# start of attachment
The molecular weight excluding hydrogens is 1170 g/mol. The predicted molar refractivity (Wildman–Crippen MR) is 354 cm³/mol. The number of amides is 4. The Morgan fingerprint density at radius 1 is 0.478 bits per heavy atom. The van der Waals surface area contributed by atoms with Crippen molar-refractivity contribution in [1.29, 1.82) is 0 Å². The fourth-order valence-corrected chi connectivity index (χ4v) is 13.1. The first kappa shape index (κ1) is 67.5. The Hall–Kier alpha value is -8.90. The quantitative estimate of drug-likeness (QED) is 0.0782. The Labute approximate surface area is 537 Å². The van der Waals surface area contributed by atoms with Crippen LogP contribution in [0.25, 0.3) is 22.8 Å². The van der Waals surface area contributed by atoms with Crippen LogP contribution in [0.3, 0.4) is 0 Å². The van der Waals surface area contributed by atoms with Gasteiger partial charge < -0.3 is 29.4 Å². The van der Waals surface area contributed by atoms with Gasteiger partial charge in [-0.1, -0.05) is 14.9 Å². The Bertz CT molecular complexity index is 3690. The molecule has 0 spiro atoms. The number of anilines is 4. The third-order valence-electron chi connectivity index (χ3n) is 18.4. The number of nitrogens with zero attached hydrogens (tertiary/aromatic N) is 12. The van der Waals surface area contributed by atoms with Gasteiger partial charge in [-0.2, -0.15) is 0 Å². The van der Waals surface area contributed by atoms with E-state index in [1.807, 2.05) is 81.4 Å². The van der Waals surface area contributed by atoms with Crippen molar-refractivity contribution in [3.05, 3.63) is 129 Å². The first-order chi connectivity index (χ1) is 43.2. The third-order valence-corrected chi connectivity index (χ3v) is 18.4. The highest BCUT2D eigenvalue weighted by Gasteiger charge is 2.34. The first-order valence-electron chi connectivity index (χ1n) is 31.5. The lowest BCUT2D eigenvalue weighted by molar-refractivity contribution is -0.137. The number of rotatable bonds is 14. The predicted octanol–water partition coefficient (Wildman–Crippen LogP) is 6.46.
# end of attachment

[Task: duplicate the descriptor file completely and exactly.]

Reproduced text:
The molecular weight excluding hydrogens is 1170 g/mol. The predicted molar refractivity (Wildman–Crippen MR) is 354 cm³/mol. The number of amides is 4. The Morgan fingerprint density at radius 1 is 0.478 bits per heavy atom. The van der Waals surface area contributed by atoms with Crippen molar-refractivity contribution in [1.29, 1.82) is 0 Å². The fourth-order valence-corrected chi connectivity index (χ4v) is 13.1. The first kappa shape index (κ1) is 67.5. The Hall–Kier alpha value is -8.90. The quantitative estimate of drug-likeness (QED) is 0.0782. The Labute approximate surface area is 537 Å². The van der Waals surface area contributed by atoms with Crippen LogP contribution in [0.25, 0.3) is 22.8 Å². The van der Waals surface area contributed by atoms with Crippen LogP contribution in [0.3, 0.4) is 0 Å². The van der Waals surface area contributed by atoms with Gasteiger partial charge < -0.3 is 29.4 Å². The van der Waals surface area contributed by atoms with Gasteiger partial charge in [-0.1, -0.05) is 14.9 Å². The Bertz CT molecular complexity index is 3690. The molecule has 0 spiro atoms. The number of anilines is 4. The third-order valence-electron chi connectivity index (χ3n) is 18.4. The number of nitrogens with zero attached hydrogens (tertiary/aromatic N) is 12. The van der Waals surface area contributed by atoms with Gasteiger partial charge in [-0.2, -0.15) is 0 Å². The van der Waals surface area contributed by atoms with E-state index in [1.807, 2.05) is 81.4 Å². The van der Waals surface area contributed by atoms with Crippen molar-refractivity contribution in [3.05, 3.63) is 129 Å². The first-order chi connectivity index (χ1) is 43.2. The third-order valence-corrected chi connectivity index (χ3v) is 18.4. The highest BCUT2D eigenvalue weighted by Gasteiger charge is 2.34. The first-order valence-electron chi connectivity index (χ1n) is 31.5. The lowest BCUT2D eigenvalue weighted by molar-refractivity contribution is -0.137. The number of rotatable bonds is 14. The predicted octanol–water partition coefficient (Wildman–Crippen LogP) is 6.46.